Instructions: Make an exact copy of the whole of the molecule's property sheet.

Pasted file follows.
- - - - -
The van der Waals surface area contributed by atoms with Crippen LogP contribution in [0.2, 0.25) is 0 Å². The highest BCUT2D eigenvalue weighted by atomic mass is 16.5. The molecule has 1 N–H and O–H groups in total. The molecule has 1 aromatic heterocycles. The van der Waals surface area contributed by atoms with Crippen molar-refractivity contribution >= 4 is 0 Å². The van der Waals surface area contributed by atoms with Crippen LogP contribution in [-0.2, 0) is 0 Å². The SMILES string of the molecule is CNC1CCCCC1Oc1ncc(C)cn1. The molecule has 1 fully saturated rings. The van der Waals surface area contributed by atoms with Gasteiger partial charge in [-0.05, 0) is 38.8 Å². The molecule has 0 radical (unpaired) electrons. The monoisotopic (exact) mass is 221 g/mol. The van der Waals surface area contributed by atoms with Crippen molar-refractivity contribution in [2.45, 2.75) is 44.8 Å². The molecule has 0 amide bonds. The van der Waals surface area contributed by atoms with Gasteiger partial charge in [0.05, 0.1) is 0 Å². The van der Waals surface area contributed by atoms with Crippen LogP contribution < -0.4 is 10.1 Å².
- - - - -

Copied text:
The van der Waals surface area contributed by atoms with Crippen LogP contribution in [0.2, 0.25) is 0 Å². The highest BCUT2D eigenvalue weighted by atomic mass is 16.5. The molecule has 1 N–H and O–H groups in total. The molecule has 1 aromatic heterocycles. The van der Waals surface area contributed by atoms with Crippen molar-refractivity contribution >= 4 is 0 Å². The van der Waals surface area contributed by atoms with Crippen LogP contribution in [-0.2, 0) is 0 Å². The SMILES string of the molecule is CNC1CCCCC1Oc1ncc(C)cn1. The molecule has 1 fully saturated rings. The van der Waals surface area contributed by atoms with Gasteiger partial charge in [-0.05, 0) is 38.8 Å². The molecule has 0 radical (unpaired) electrons. The monoisotopic (exact) mass is 221 g/mol. The van der Waals surface area contributed by atoms with Crippen molar-refractivity contribution in [2.45, 2.75) is 44.8 Å². The molecule has 0 amide bonds. The van der Waals surface area contributed by atoms with Gasteiger partial charge in [0.05, 0.1) is 0 Å². The van der Waals surface area contributed by atoms with Crippen LogP contribution < -0.4 is 10.1 Å².